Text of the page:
Letters to the Editor

Columbus Dispatch March 4, 2020

Four years ago, my family moved from Bexley to Upper Arlington so our then 11-year-old twin daughters could receive effective intervention services and, to be frank, so one of them could learn to read. The Bexley school district did not have the knowledge to educate students like ours and we were running out of time.

Our educational advocate guided our decision and recommended UA because of its proven ability to educate students who learn differently and its policy of providing certified remediation for children with dyslexia. Also, the district no longer utilizes Reading Recovery, a program in which our daughters had languished for years.

Leaving our community of 15 years was hard. Over the years we had spent thousands of dollars on private therapy, tutoring, educational advocates and private evaluations. Yet, we were lucky because we could afford to move.

The personal costs of advocating for and helping a child with dyslexia and learning differences can be staggering. In order to be identified with dyslexia to qualify for certified remediation, parents might have to foot the bill for a neuropsychology examination that can cost thousands of dollars.

Attorneys’ fees are $300-$400 an hour and appropriate intervention for children with dyslexia can be $100 an hour.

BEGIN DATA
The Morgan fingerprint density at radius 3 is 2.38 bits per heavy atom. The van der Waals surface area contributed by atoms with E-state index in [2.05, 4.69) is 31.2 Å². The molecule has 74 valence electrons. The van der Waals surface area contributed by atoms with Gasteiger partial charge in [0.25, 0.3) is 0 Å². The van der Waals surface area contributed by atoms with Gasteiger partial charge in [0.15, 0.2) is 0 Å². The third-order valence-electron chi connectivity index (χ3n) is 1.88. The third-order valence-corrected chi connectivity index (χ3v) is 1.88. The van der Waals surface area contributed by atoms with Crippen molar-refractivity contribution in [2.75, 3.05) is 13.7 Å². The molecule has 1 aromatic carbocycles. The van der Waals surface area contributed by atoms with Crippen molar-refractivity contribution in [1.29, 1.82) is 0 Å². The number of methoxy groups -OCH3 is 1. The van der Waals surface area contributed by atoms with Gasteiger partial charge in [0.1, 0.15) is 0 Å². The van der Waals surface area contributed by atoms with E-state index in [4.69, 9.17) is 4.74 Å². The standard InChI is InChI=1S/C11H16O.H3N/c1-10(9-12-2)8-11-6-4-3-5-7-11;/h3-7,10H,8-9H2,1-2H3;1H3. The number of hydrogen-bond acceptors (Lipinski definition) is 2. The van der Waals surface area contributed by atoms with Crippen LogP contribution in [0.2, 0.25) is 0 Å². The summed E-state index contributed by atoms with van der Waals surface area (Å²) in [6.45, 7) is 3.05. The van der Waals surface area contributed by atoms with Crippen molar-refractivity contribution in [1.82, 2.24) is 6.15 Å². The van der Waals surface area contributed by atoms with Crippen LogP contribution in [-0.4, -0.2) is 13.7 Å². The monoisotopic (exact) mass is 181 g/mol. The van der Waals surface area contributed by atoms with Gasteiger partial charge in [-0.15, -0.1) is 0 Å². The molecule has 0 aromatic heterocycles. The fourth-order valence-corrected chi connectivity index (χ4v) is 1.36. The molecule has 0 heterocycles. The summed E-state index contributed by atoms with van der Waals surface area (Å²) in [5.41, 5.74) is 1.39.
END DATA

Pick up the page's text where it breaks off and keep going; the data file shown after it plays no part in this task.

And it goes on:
Learning to read is a social justice issue. We can no longer ignore the harmful, intergenerational relationship among socioeconomic status, early literacy and social mobility. We must work to effect change to help all students learn to read and access the education they deserve.

Kelli C. Trinoskey, Upper Arlington

Columbus Dispatch February 29, 2020

The ability to read is the linchpin of personal well-being and community vitality. It is the unlocking key that all too often is distributed unevenly and unequally.

The story of early literacy can be told through zip codes. In Upper Arlington, Bexley, and New Albany, for example, more than 88 percent of third graders scored proficient on the State of Ohio reading test.  Third graders in Columbus City Schools, however, fared less than half as well, with just 43 percent of them scoring proficient in reading.  The effects of this disparity are broad-reaching:  lost human potential and a polarized community. 

Ten years ago, my journey with early literacy started on behalf of one of my children.  The more I learned, the more determined I became to help change the trajectory of as many lives as possible. 

The work started when I was part of a grassroots parent organization in Upper Arlington that was forced to file a complaint against our school district because it failed to follow federal law and identify children with dyslexia and to provide appropriate instruction. After being found in violation of these allegations, the Upper Arlington school district changed its ways, embraced the science of reading, and has transformed itself into a nationally renowned district known for its early literacy instruction.